Breaking My Backlog #8 – Drawkanoid

Breaking My Backlog is a semi-regular features on Troamm.com in which I attempt to complete my entire backlog before buying any new games. You can read more about the quest and see my backlog here.

In Ecclesiastes, the unknown author writes that “What has been will be again, what has been done will be done again; there is nothing new under the sun,” and in a way of confirming this, in 1994 Barenaked Ladies sang, “Everything old is new again, everything under the sun.”

In 2018, QCF Design released Drawkanoid, an updating of the classic arcade game Arkanoid, which may or may not be related in some way to the quotes above.

Now, if you’ve never played Arkanoid, I can guarantee you’ve played a clone of it. Here‘s a list of them. Here’s another list. Here’s one where you rescue chickens. I don’t know what’s going on with that one, but I love it. My point is Arkanoid, or Breakout, or whatever you want to call it has been made and remade and remade again, multiple times over the past 30 years, and chances are, unless you’ve lived under a cliche’d rock for the past 30 years, you’ve probably played something like this at least once.

So, within that context, when a company tries to make a new iteration of something so ubiquitous, how can they possibly make it different? Simple. They add bullet time.

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Breaking My Backlog #7 – The Frederics (With Extra Mini-Review)

Breaking My Backlog is a semi-regular features on Troamm.com in which I attempt to complete my entire backlog before buying any new games. You can read more about the quest and see my backlog here.

Frederic: Resurrection of Music and its sequel, Frederic 2: Evil Strikes Back, are both games about musical anachronisms. When classical composer Frederic Chopin is resurrected in our modern time, he must learn to contend with current pop music, but more importantly, current pop music must learn to contend with him. Both titles are interesting games that tell the story of Chopin travelling the world trying to determine who brought him back, why they brought him back, and what they want him to do, or not do.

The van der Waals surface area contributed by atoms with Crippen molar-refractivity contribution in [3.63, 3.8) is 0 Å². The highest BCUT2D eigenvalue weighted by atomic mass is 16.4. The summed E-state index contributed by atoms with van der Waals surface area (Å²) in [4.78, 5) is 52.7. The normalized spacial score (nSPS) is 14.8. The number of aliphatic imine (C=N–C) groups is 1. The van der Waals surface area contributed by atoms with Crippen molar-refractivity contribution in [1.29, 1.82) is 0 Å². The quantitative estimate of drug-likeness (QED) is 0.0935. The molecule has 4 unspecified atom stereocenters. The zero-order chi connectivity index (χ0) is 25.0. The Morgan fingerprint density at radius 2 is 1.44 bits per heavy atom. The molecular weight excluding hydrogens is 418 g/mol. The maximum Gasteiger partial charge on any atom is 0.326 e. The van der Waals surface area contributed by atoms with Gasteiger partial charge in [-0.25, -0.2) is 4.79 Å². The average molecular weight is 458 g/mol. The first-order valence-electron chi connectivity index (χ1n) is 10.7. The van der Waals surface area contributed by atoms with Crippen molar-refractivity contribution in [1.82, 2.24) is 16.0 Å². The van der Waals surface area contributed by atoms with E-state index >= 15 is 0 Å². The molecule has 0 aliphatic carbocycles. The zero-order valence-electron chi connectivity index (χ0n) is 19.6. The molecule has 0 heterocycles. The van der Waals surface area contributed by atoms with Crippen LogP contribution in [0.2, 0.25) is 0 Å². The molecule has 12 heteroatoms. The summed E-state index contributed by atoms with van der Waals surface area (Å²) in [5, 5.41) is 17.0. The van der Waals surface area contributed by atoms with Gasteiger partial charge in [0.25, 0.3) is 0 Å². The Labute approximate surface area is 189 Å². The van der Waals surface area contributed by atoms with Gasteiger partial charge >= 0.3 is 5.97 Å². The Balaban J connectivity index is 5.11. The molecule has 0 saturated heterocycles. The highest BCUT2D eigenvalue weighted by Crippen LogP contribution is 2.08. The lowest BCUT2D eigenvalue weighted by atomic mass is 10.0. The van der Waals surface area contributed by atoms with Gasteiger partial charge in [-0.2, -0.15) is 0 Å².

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Breaking My Backlog #6 – Girls Like Robots

Breaking My Backlog is a semi-regular features on Troamm.com in which I attempt to complete my entire backlog before buying any new games. You can read more about the quest and see my backlog here.

Girls Like Robots is a game about seating arrangements. Exciting, I know. It’s not just about seating charts, though. It’s really about trying to make everyone happy as you create seating charts. I’m not sure that’s better, but hey, if that’s your thing, you do you. Chase your bliss.

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On Yoshi’s Crafted World, or Why Sometimes Games Can Just Be Chill

I haven’t played a Yoshi game since Yoshi’s Island on the Super Nintendo, which is weird because I actually like Yoshi’s Island more than Super Mario World, which might be blasphemy in the eyes of most gamers, but what can I say? I hate gamers almost as much as I hate sentences with only one clause. Despite my fondness for the green brother Mario never had, I just never took the time to play through any of the other Yoshi games. I seem to remember briefly playing Yoshi’s Story on the Nintendo 64, but I also remember not enjoying it nearly as much as the first one. Certainly, not enough to actually finish it. This second game just felt sterile and cold, a complete contrast to the bright, beautiful hand-drawn graphics of Yoshi’s Island. My reasons for skipping later games in the series vary. Sometimes, I didn’t have the system the game came out on. Other times, I just didn’t take the opportunity to play it.

When Nintendo announced Yoshi’s Crafted World a couple of years ago, though, I took notice. I’ve written before how much I love platformers that find new ways to interact with their world, and the initial trailer showed multi-dimensional levels which allowed Yoshi to move through both the front side and back side of the level, each side offering a literal new perspective on the level. I was definitely interested. So, when I heard Nintendo uploaded a demo, I downloaded it as soon as possible. Ultimately, my impressions of the demo may feel hollow, since I’m not intending to buy the game any time soon. But, I will say this: If I were to buy a game in the next month, Yoshi’s Crafted World would be it.

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Breaking My Backlog #5 – 7 Grand Steps: What Ancients Begat

Breaking My Backlog is a semi-regular features on Troamm.com in which I attempt to complete my entire backlog before buying any new games. You can read more about the quest and see my backlog here.

At this point, I have started and stopped 7 Grand Steps at least four times, and I’m still not sure I understand it. I’ve read interviews with the primary designer, and I think I get what he was going for. But, I’m still not sure I understand it. I think, in order to understand this game, you have to be ready to appreciate both the history of humanity on a grand scale and token-based penny arcade games. I’m not sure what the Venn diagram of that audience looks like, but I’m not sure I fit into either circle.

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